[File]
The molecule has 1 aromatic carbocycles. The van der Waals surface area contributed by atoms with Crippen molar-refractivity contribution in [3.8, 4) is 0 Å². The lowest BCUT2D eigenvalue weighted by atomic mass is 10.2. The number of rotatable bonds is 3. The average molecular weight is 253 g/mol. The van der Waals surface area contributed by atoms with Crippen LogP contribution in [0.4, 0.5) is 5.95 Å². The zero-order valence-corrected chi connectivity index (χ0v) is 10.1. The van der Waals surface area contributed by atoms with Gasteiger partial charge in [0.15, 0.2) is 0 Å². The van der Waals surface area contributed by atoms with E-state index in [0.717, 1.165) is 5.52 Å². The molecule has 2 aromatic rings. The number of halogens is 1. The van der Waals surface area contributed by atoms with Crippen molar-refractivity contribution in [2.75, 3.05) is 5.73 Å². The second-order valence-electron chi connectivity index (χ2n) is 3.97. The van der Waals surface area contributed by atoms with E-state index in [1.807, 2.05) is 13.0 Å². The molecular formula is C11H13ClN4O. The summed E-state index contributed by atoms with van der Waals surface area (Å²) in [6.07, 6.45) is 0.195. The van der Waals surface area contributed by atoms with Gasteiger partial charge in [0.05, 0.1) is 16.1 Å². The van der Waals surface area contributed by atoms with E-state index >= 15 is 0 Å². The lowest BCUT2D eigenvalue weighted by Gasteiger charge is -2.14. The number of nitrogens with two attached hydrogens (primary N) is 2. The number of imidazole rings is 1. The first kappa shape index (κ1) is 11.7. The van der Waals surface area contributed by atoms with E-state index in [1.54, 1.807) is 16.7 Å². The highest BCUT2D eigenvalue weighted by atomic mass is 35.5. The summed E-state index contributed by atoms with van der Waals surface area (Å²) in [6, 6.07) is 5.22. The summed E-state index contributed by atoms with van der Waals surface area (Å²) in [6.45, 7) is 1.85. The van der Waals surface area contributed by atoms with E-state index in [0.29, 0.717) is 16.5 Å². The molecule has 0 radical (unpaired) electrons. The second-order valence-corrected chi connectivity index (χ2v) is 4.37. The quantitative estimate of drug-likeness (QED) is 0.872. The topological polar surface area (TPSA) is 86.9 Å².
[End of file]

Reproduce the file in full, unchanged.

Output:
The molecule has 1 aromatic carbocycles. The van der Waals surface area contributed by atoms with Crippen molar-refractivity contribution in [3.8, 4) is 0 Å². The lowest BCUT2D eigenvalue weighted by atomic mass is 10.2. The number of rotatable bonds is 3. The average molecular weight is 253 g/mol. The van der Waals surface area contributed by atoms with Crippen LogP contribution in [0.4, 0.5) is 5.95 Å². The zero-order valence-corrected chi connectivity index (χ0v) is 10.1. The van der Waals surface area contributed by atoms with Gasteiger partial charge in [0.15, 0.2) is 0 Å². The van der Waals surface area contributed by atoms with E-state index in [0.717, 1.165) is 5.52 Å². The molecule has 2 aromatic rings. The number of halogens is 1. The van der Waals surface area contributed by atoms with Crippen molar-refractivity contribution in [2.75, 3.05) is 5.73 Å². The second-order valence-electron chi connectivity index (χ2n) is 3.97. The van der Waals surface area contributed by atoms with E-state index in [1.807, 2.05) is 13.0 Å². The molecular formula is C11H13ClN4O. The summed E-state index contributed by atoms with van der Waals surface area (Å²) in [6.07, 6.45) is 0.195. The van der Waals surface area contributed by atoms with Gasteiger partial charge in [0.05, 0.1) is 16.1 Å². The van der Waals surface area contributed by atoms with E-state index >= 15 is 0 Å². The lowest BCUT2D eigenvalue weighted by Gasteiger charge is -2.14. The number of nitrogens with two attached hydrogens (primary N) is 2. The number of imidazole rings is 1. The first kappa shape index (κ1) is 11.7. The van der Waals surface area contributed by atoms with E-state index in [1.54, 1.807) is 16.7 Å². The highest BCUT2D eigenvalue weighted by atomic mass is 35.5. The summed E-state index contributed by atoms with van der Waals surface area (Å²) in [6, 6.07) is 5.22. The summed E-state index contributed by atoms with van der Waals surface area (Å²) in [6.45, 7) is 1.85. The van der Waals surface area contributed by atoms with E-state index in [0.29, 0.717) is 16.5 Å². The molecule has 0 radical (unpaired) electrons. The second-order valence-corrected chi connectivity index (χ2v) is 4.37. The quantitative estimate of drug-likeness (QED) is 0.872. The topological polar surface area (TPSA) is 86.9 Å².